UPDATE 2-U.S. to press China on services, ag trade, piracy

(Adds statements from Locke, Kirk and Vilsack)

WASHINGTON, Oct 21 (Reuters) - The United States will press China to crack down on piracy of U.S. goods and open its market to more U.S. farmers, manufacturers and service companies at high-level talks next week, U.S. officials said on Wednesday.

“It is critical that we make progress on several priority issues, including intellectual property rights protection and enforcement, clean energy, medical devices and pharmaceuticals,” U.S. Commerce Secretary Gary Locke said in a statement.

Locke and U.S. Trade Representative Ron Kirk will be in Hangzhou, China, on Oct. 28-29 for the 20th meeting of the U.S.-China Joint Commission on Commerce and Trade, the main bilateral forum for addressing trade and investment matters.

The United States has been pressing China for years to stop widespread piracy of U.S. movies, music, software and other intellectual property goods.

In one recent example of the problem, pirated copies of Microsoft's MSFT.O new operating system, Windows 7, were on sale in China last week before the legitimate version was even released. They sold in shops in Shanghai for about $3 a copy -- a fraction of list prices as high as $320.

Locke and Kirk are the U.S. co-chairs for the forum, which is headed on the Chinese side by Vice Premier Wang Qishan.

U.S. Agriculture Secretary Tom Vilsack will also attend the talks and meet with his Chinese counterpart.

“American farmers and ranchers recognize the benefits of our economic engagement with China, but they also rightly seek great equity and balance in our trade relationship,” Vilsack said.

The United States will press China to remove restrictions on U.S. beef and pork imports and discuss steps Washington is taking to remove poultry import barriers Beijing has challenged at the World Trade Organization, U.S. officials said.


U.S. officials, speaking on the condition that they not be identified, declined to say whether Kirk and Locke would raise concerns about China’s exchange rate policies next week.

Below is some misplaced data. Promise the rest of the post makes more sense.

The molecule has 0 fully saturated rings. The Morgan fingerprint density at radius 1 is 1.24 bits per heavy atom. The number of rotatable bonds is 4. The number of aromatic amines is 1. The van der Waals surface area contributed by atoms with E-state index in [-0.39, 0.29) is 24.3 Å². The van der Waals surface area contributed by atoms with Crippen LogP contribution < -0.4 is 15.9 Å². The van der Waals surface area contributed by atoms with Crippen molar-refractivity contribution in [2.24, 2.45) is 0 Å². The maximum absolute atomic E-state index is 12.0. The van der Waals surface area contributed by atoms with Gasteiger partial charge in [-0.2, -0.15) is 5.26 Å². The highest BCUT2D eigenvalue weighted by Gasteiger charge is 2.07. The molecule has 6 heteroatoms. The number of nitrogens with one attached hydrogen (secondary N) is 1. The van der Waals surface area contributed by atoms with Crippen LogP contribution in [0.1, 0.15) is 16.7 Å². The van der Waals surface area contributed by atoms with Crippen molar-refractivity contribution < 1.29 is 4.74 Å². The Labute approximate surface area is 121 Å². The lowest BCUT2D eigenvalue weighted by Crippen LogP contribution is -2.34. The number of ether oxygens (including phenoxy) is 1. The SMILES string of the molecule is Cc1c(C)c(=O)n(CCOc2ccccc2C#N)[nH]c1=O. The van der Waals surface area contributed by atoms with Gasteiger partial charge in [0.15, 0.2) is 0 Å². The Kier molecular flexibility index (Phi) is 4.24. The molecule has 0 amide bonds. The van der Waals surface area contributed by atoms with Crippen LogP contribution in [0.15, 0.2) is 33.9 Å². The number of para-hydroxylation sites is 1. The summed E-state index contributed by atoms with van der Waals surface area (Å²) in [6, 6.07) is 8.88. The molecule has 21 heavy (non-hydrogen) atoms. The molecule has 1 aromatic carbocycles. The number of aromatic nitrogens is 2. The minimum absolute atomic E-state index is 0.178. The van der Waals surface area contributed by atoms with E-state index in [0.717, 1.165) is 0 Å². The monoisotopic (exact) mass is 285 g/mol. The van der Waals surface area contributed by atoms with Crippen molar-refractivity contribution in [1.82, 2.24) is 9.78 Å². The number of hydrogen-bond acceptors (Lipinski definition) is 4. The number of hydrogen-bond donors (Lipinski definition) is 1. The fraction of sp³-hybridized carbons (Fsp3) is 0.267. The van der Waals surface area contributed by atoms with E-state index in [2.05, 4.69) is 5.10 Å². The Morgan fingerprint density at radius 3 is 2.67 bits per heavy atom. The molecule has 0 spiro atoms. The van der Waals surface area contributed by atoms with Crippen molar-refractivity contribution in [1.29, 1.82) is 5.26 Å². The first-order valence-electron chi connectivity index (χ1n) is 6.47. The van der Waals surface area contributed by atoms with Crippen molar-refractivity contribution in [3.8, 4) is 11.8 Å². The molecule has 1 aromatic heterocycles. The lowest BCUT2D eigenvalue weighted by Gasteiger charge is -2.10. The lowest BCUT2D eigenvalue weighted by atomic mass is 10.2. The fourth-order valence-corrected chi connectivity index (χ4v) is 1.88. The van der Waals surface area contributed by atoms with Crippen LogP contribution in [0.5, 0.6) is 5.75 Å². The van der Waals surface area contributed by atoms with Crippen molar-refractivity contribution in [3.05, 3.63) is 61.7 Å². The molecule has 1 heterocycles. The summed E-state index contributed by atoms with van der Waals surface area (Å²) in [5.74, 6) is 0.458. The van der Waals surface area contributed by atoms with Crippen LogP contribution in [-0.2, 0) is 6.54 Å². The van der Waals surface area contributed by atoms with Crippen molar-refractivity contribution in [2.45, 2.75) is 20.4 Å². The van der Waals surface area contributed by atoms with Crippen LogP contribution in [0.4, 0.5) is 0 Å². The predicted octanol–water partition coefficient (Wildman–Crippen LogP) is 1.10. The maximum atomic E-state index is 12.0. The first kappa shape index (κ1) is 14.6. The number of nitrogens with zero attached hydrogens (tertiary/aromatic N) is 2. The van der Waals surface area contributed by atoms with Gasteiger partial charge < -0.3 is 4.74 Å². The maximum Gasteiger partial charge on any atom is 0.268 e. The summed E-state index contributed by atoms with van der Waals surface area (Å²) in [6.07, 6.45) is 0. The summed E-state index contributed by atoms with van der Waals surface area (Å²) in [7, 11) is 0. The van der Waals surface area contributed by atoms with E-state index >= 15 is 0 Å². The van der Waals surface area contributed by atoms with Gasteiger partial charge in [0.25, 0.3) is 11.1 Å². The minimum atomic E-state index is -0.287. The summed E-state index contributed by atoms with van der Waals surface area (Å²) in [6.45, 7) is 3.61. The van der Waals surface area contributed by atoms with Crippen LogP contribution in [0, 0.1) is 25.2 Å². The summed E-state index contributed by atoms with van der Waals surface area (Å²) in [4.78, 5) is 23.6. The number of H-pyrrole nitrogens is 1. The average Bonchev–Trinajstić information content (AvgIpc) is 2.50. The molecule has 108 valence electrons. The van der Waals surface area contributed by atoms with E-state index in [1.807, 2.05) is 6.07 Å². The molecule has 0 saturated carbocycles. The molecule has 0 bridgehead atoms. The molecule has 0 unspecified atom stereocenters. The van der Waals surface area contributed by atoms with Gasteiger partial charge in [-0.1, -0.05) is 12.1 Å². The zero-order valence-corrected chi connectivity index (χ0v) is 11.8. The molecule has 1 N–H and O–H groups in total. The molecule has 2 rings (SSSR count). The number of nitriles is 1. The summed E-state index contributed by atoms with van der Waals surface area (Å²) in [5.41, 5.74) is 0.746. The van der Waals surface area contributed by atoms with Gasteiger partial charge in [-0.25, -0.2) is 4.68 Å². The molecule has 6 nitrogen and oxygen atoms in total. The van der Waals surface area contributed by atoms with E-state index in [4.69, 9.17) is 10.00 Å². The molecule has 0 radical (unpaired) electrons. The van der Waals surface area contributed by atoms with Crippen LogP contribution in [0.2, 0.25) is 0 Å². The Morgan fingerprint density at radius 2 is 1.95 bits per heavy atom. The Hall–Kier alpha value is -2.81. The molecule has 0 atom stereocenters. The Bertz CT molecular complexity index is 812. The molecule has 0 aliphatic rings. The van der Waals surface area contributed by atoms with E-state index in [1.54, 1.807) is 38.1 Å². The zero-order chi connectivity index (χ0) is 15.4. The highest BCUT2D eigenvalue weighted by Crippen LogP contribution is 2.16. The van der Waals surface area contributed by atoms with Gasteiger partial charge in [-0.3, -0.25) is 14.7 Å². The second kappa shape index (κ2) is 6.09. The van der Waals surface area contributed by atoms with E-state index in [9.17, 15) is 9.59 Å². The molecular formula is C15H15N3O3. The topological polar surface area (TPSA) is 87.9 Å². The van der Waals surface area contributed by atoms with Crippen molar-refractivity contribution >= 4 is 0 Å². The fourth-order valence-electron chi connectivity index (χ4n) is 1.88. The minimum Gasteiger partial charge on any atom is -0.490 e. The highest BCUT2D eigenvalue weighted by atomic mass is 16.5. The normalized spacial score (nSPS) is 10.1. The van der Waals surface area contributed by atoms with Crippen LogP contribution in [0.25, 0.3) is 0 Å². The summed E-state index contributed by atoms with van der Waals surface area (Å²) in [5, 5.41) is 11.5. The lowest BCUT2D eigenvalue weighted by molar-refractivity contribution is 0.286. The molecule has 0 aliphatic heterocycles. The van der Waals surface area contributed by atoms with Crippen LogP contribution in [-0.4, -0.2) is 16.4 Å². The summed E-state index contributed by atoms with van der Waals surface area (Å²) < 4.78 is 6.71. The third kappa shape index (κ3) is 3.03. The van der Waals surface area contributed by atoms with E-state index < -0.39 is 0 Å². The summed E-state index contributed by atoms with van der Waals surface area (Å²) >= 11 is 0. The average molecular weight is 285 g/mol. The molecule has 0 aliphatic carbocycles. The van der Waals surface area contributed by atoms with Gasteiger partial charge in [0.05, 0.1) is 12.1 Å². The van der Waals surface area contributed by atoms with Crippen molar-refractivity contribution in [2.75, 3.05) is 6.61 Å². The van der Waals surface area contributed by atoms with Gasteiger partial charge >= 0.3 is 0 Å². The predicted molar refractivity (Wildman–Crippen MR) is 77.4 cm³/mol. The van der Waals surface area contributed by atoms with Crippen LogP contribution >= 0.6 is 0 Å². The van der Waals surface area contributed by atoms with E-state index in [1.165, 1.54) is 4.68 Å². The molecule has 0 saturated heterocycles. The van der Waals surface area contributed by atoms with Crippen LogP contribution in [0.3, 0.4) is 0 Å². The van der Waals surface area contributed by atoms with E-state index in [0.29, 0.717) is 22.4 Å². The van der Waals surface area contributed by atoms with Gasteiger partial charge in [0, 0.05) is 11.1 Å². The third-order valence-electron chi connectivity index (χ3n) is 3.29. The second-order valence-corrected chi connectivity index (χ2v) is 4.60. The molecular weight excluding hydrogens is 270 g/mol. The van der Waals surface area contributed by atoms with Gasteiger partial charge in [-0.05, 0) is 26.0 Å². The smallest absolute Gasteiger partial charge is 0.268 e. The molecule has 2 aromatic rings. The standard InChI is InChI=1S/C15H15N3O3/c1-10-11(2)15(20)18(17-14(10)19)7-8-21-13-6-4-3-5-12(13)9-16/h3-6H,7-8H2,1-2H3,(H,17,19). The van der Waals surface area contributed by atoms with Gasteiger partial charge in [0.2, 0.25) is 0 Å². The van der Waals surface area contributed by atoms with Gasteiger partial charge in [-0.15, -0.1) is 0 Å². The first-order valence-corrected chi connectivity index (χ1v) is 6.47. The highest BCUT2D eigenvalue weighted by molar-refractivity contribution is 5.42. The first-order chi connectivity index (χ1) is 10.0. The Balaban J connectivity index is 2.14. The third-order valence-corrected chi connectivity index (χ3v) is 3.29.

But “obviously, currency is part and parcel of our overall economic relationship with China,” a USTR official said.

The United States will have a better idea of what specific outcomes to expect after further talks with China in preparation for the meeting, they said.

But the United States wants China to speed up its talks to join the WTO’s government procurement agreement and give U.S. telecommunication, insurance and other firms increased opportunity in the Chinese market, they said.

Another priority is removing Chinese regulatory barriers to importation of pharmaceuticals and medical devices, they said.

The U.S. trade deficit with China fell 15 percent in the first eight months of 2009, compared with the same period last year, as the U.S. recession took a steep toll on consumer and business demand.

But the U.S trade gap with China remains higher than with any other country and it has fallen less this year than the trade gap with other major trading partners.

“As we look to the next 20 years of our relationship with China, our successful engagement must include strong and smart U.S. trade policy,” Kirk said. (Reporting by Doug Palmer; Editing by Chizu Nomiyama )